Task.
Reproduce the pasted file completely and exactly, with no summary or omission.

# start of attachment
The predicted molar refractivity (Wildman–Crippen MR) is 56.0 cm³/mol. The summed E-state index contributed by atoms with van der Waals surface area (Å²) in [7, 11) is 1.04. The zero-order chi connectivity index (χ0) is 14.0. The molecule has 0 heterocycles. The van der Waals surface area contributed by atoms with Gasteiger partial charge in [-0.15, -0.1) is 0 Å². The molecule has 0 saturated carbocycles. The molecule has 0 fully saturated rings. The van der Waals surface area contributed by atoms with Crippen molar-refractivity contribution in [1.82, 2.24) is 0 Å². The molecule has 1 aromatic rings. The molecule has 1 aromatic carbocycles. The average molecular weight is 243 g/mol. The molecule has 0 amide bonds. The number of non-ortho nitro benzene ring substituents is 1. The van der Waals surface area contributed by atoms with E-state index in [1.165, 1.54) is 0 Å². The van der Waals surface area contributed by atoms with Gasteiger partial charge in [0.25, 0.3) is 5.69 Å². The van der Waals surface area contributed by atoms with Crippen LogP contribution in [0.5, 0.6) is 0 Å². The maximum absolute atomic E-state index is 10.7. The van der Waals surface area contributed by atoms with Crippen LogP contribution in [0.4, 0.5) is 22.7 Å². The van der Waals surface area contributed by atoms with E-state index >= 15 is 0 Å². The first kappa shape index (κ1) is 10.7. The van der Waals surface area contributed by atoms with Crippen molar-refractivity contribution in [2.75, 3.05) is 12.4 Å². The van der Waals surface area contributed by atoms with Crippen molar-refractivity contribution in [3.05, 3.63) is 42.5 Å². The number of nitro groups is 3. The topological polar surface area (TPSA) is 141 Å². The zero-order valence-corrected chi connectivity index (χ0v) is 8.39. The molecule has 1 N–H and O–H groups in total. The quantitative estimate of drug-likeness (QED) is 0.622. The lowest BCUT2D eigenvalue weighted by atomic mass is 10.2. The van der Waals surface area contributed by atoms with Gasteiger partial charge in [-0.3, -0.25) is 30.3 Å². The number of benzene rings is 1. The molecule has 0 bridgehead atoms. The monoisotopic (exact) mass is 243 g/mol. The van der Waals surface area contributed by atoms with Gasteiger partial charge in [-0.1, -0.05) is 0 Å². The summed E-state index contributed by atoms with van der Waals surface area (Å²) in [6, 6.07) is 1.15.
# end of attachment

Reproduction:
The predicted molar refractivity (Wildman–Crippen MR) is 56.0 cm³/mol. The summed E-state index contributed by atoms with van der Waals surface area (Å²) in [7, 11) is 1.04. The zero-order chi connectivity index (χ0) is 14.0. The molecule has 0 heterocycles. The van der Waals surface area contributed by atoms with Gasteiger partial charge in [-0.15, -0.1) is 0 Å². The molecule has 0 saturated carbocycles. The molecule has 0 fully saturated rings. The van der Waals surface area contributed by atoms with Crippen molar-refractivity contribution in [1.82, 2.24) is 0 Å². The molecule has 1 aromatic rings. The molecule has 1 aromatic carbocycles. The average molecular weight is 243 g/mol. The molecule has 0 amide bonds. The number of non-ortho nitro benzene ring substituents is 1. The van der Waals surface area contributed by atoms with E-state index in [1.165, 1.54) is 0 Å². The van der Waals surface area contributed by atoms with Gasteiger partial charge in [0.25, 0.3) is 5.69 Å². The van der Waals surface area contributed by atoms with Crippen LogP contribution in [0.5, 0.6) is 0 Å². The maximum absolute atomic E-state index is 10.7. The van der Waals surface area contributed by atoms with Crippen LogP contribution in [0.4, 0.5) is 22.7 Å². The van der Waals surface area contributed by atoms with E-state index >= 15 is 0 Å². The first kappa shape index (κ1) is 10.7. The van der Waals surface area contributed by atoms with Crippen molar-refractivity contribution in [2.75, 3.05) is 12.4 Å². The van der Waals surface area contributed by atoms with Crippen molar-refractivity contribution in [3.05, 3.63) is 42.5 Å². The number of nitro groups is 3. The topological polar surface area (TPSA) is 141 Å². The zero-order valence-corrected chi connectivity index (χ0v) is 8.39. The molecule has 1 N–H and O–H groups in total. The quantitative estimate of drug-likeness (QED) is 0.622. The lowest BCUT2D eigenvalue weighted by atomic mass is 10.2. The van der Waals surface area contributed by atoms with Gasteiger partial charge in [-0.3, -0.25) is 30.3 Å². The number of benzene rings is 1. The molecule has 0 bridgehead atoms. The monoisotopic (exact) mass is 243 g/mol. The van der Waals surface area contributed by atoms with Gasteiger partial charge in [-0.1, -0.05) is 0 Å². The summed E-state index contributed by atoms with van der Waals surface area (Å²) in [6, 6.07) is 1.15.